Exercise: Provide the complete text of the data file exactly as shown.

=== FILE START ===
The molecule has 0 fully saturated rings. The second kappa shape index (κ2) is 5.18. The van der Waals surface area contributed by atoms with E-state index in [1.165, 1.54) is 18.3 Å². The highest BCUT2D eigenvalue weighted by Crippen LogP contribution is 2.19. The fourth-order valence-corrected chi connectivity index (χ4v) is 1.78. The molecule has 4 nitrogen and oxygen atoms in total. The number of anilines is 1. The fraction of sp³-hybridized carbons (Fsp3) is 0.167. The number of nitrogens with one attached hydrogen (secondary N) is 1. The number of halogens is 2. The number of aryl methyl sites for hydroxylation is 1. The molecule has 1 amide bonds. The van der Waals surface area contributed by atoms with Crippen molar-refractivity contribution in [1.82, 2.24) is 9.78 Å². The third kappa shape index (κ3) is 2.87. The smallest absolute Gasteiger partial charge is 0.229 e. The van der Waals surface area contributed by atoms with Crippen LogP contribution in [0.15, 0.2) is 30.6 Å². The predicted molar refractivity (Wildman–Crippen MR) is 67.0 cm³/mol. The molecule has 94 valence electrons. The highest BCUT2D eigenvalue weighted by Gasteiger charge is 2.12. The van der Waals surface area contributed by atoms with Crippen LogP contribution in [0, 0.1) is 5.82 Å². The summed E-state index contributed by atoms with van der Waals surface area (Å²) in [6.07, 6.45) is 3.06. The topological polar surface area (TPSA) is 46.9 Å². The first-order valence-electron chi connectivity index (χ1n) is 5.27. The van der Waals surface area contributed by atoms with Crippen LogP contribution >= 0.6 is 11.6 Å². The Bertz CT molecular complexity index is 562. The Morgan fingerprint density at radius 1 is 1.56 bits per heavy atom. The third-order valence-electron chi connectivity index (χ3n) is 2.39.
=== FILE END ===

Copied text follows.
The molecule has 0 fully saturated rings. The second kappa shape index (κ2) is 5.18. The van der Waals surface area contributed by atoms with E-state index in [1.165, 1.54) is 18.3 Å². The highest BCUT2D eigenvalue weighted by Crippen LogP contribution is 2.19. The fourth-order valence-corrected chi connectivity index (χ4v) is 1.78. The molecule has 4 nitrogen and oxygen atoms in total. The number of anilines is 1. The fraction of sp³-hybridized carbons (Fsp3) is 0.167. The number of nitrogens with one attached hydrogen (secondary N) is 1. The number of halogens is 2. The number of aryl methyl sites for hydroxylation is 1. The molecule has 1 amide bonds. The van der Waals surface area contributed by atoms with Crippen molar-refractivity contribution in [1.82, 2.24) is 9.78 Å². The third kappa shape index (κ3) is 2.87. The smallest absolute Gasteiger partial charge is 0.229 e. The van der Waals surface area contributed by atoms with Crippen LogP contribution in [0.15, 0.2) is 30.6 Å². The predicted molar refractivity (Wildman–Crippen MR) is 67.0 cm³/mol. The molecule has 94 valence electrons. The highest BCUT2D eigenvalue weighted by Gasteiger charge is 2.12. The van der Waals surface area contributed by atoms with Crippen LogP contribution in [0, 0.1) is 5.82 Å². The summed E-state index contributed by atoms with van der Waals surface area (Å²) in [6.07, 6.45) is 3.06. The topological polar surface area (TPSA) is 46.9 Å². The first-order valence-electron chi connectivity index (χ1n) is 5.27. The van der Waals surface area contributed by atoms with Crippen LogP contribution >= 0.6 is 11.6 Å². The Bertz CT molecular complexity index is 562. The Morgan fingerprint density at radius 1 is 1.56 bits per heavy atom. The third-order valence-electron chi connectivity index (χ3n) is 2.39.